Objective. The medical centre at Almirante Nef Naval Hospital, Vina del Mar, Chile, operates a mother and child preventive dental program (PDP) which includes women from their fourth month of pregnancy and mothers with their offspring. The aim was to evaluate the effectiveness of this prenatal and postnatal prevention program after the first four years.
Methods. The prevalence of early childhood caries of 180 1- to 3·5-year-old children enrolled in the PDP was compared with 180 non-participating children. The control group was randomly selected from the rolls of the healthy child system of the Valparaiso-San Antonio Health Service and was comparable by age, socio-economic status and level of fluoride in the drinking water (1·0 p.p.m. F) with the PDP group. Clinical caries examinations were conducted by two calibrated examiners using the WHO visual criteria.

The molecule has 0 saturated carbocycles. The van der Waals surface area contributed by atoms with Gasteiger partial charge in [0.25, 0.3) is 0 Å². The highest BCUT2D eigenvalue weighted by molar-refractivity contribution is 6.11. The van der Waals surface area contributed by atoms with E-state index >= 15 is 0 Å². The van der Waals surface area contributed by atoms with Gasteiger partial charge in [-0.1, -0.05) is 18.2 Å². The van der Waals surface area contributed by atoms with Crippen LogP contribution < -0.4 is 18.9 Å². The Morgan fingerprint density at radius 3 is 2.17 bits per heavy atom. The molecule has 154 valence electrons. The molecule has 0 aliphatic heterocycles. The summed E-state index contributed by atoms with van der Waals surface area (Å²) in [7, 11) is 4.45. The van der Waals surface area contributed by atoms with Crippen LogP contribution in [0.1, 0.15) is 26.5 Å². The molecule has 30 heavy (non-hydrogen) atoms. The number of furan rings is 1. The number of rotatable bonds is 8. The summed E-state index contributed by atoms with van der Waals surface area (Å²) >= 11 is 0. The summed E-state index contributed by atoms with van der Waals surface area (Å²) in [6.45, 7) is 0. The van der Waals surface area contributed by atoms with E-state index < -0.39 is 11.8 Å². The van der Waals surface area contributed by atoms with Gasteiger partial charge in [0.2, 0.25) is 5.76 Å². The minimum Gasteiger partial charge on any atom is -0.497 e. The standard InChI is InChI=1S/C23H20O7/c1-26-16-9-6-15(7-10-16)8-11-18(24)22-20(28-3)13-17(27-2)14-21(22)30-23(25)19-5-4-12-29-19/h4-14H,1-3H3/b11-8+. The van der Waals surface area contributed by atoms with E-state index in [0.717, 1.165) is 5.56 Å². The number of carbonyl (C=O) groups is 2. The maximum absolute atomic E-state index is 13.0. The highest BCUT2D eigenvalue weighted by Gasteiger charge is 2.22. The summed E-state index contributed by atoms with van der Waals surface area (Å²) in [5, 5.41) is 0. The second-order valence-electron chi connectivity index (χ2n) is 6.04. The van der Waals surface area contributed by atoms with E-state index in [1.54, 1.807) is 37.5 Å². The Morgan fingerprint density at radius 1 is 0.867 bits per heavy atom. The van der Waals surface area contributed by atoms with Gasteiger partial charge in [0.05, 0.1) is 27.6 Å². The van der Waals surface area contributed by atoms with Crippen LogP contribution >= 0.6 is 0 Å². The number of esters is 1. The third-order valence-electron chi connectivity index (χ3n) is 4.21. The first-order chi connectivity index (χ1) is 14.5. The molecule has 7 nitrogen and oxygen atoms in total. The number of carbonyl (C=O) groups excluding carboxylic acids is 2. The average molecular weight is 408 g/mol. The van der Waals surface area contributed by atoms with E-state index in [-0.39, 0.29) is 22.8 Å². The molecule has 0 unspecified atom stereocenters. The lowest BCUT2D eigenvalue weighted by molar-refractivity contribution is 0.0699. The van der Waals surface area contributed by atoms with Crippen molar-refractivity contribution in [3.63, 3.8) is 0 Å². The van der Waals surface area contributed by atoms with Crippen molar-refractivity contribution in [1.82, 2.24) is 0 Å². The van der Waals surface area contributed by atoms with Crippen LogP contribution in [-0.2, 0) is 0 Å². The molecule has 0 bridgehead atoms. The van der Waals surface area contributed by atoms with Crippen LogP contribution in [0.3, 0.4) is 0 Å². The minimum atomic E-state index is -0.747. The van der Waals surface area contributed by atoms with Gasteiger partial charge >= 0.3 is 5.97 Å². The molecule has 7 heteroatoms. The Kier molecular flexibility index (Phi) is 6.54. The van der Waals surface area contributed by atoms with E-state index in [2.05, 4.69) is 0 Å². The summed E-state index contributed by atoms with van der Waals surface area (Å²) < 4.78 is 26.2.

Results. In the PDP group, 97% of the children were caries free compared with the 77% in the control group. The dft (mean ± SD) of the PDP children was 0·11 ± 0·78 versus 0·66 ± 1·55 for the control children, a difference of 83·3%. The differences between the groups in caries-free status and caries prevalence were both statistically significant (P < 0·05).
Conclusions. The preventive dental program was effective in inhibiting caries in pre-school children, even in a population already receiving the benefits of community water fluoridation.